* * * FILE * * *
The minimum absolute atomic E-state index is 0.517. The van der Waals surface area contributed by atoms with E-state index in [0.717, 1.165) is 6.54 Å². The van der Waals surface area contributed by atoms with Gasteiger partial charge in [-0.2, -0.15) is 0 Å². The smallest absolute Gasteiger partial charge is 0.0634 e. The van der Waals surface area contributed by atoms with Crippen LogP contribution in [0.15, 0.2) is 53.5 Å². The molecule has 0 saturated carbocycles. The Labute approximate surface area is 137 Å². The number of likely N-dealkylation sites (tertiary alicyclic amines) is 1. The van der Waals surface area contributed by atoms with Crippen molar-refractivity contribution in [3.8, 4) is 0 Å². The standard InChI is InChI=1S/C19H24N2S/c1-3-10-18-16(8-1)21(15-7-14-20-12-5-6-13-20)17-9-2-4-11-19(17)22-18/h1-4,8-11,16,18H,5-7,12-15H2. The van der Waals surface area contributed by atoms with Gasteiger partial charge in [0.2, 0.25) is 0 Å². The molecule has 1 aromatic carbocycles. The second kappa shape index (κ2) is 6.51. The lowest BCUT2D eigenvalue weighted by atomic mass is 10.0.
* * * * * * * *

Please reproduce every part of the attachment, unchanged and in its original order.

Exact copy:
The minimum absolute atomic E-state index is 0.517. The van der Waals surface area contributed by atoms with E-state index in [0.717, 1.165) is 6.54 Å². The van der Waals surface area contributed by atoms with Gasteiger partial charge in [-0.2, -0.15) is 0 Å². The smallest absolute Gasteiger partial charge is 0.0634 e. The van der Waals surface area contributed by atoms with Crippen LogP contribution in [0.15, 0.2) is 53.5 Å². The molecule has 0 saturated carbocycles. The Labute approximate surface area is 137 Å². The number of likely N-dealkylation sites (tertiary alicyclic amines) is 1. The van der Waals surface area contributed by atoms with Crippen molar-refractivity contribution in [3.8, 4) is 0 Å². The standard InChI is InChI=1S/C19H24N2S/c1-3-10-18-16(8-1)21(15-7-14-20-12-5-6-13-20)17-9-2-4-11-19(17)22-18/h1-4,8-11,16,18H,5-7,12-15H2. The van der Waals surface area contributed by atoms with Gasteiger partial charge in [0.2, 0.25) is 0 Å². The molecule has 1 aromatic carbocycles. The second kappa shape index (κ2) is 6.51. The lowest BCUT2D eigenvalue weighted by atomic mass is 10.0.